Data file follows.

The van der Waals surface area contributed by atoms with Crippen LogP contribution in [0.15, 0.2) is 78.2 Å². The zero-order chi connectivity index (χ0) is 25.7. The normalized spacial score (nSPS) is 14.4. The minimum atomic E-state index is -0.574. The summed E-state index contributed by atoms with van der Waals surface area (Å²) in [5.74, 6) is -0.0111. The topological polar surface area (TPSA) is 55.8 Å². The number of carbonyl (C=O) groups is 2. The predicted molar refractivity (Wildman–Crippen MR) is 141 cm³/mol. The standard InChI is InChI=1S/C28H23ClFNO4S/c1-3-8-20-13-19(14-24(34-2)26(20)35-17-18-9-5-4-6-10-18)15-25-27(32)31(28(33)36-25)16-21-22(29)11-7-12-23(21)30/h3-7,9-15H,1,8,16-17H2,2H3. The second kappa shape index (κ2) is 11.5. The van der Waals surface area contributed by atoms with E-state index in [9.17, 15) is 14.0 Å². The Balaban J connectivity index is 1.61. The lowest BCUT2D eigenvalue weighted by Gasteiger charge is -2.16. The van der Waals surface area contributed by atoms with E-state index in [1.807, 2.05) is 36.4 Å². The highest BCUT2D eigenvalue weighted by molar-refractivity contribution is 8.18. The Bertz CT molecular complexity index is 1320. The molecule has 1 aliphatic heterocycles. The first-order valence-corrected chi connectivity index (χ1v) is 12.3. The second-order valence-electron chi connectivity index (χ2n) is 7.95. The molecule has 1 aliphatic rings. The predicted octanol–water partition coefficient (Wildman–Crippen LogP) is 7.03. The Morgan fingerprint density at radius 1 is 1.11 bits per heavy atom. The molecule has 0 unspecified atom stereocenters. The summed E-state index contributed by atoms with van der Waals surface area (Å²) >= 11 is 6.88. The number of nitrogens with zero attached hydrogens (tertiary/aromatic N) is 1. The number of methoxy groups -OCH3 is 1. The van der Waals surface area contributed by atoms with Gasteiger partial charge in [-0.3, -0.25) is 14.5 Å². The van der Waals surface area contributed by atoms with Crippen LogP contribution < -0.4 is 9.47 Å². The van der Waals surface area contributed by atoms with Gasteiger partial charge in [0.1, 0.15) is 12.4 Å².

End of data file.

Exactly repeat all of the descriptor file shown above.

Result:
The van der Waals surface area contributed by atoms with Crippen LogP contribution in [0.15, 0.2) is 78.2 Å². The zero-order chi connectivity index (χ0) is 25.7. The normalized spacial score (nSPS) is 14.4. The minimum atomic E-state index is -0.574. The summed E-state index contributed by atoms with van der Waals surface area (Å²) in [5.74, 6) is -0.0111. The topological polar surface area (TPSA) is 55.8 Å². The number of carbonyl (C=O) groups is 2. The predicted molar refractivity (Wildman–Crippen MR) is 141 cm³/mol. The standard InChI is InChI=1S/C28H23ClFNO4S/c1-3-8-20-13-19(14-24(34-2)26(20)35-17-18-9-5-4-6-10-18)15-25-27(32)31(28(33)36-25)16-21-22(29)11-7-12-23(21)30/h3-7,9-15H,1,8,16-17H2,2H3. The second kappa shape index (κ2) is 11.5. The van der Waals surface area contributed by atoms with E-state index in [9.17, 15) is 14.0 Å². The Balaban J connectivity index is 1.61. The lowest BCUT2D eigenvalue weighted by Gasteiger charge is -2.16. The van der Waals surface area contributed by atoms with E-state index in [1.807, 2.05) is 36.4 Å². The highest BCUT2D eigenvalue weighted by molar-refractivity contribution is 8.18. The Bertz CT molecular complexity index is 1320. The molecule has 1 aliphatic heterocycles. The first-order valence-corrected chi connectivity index (χ1v) is 12.3. The second-order valence-electron chi connectivity index (χ2n) is 7.95. The molecule has 1 aliphatic rings. The predicted octanol–water partition coefficient (Wildman–Crippen LogP) is 7.03. The Morgan fingerprint density at radius 1 is 1.11 bits per heavy atom. The molecule has 0 unspecified atom stereocenters. The summed E-state index contributed by atoms with van der Waals surface area (Å²) >= 11 is 6.88. The number of nitrogens with zero attached hydrogens (tertiary/aromatic N) is 1. The number of methoxy groups -OCH3 is 1. The van der Waals surface area contributed by atoms with Gasteiger partial charge in [-0.3, -0.25) is 14.5 Å². The van der Waals surface area contributed by atoms with Crippen LogP contribution < -0.4 is 9.47 Å². The van der Waals surface area contributed by atoms with Gasteiger partial charge in [0.1, 0.15) is 12.4 Å².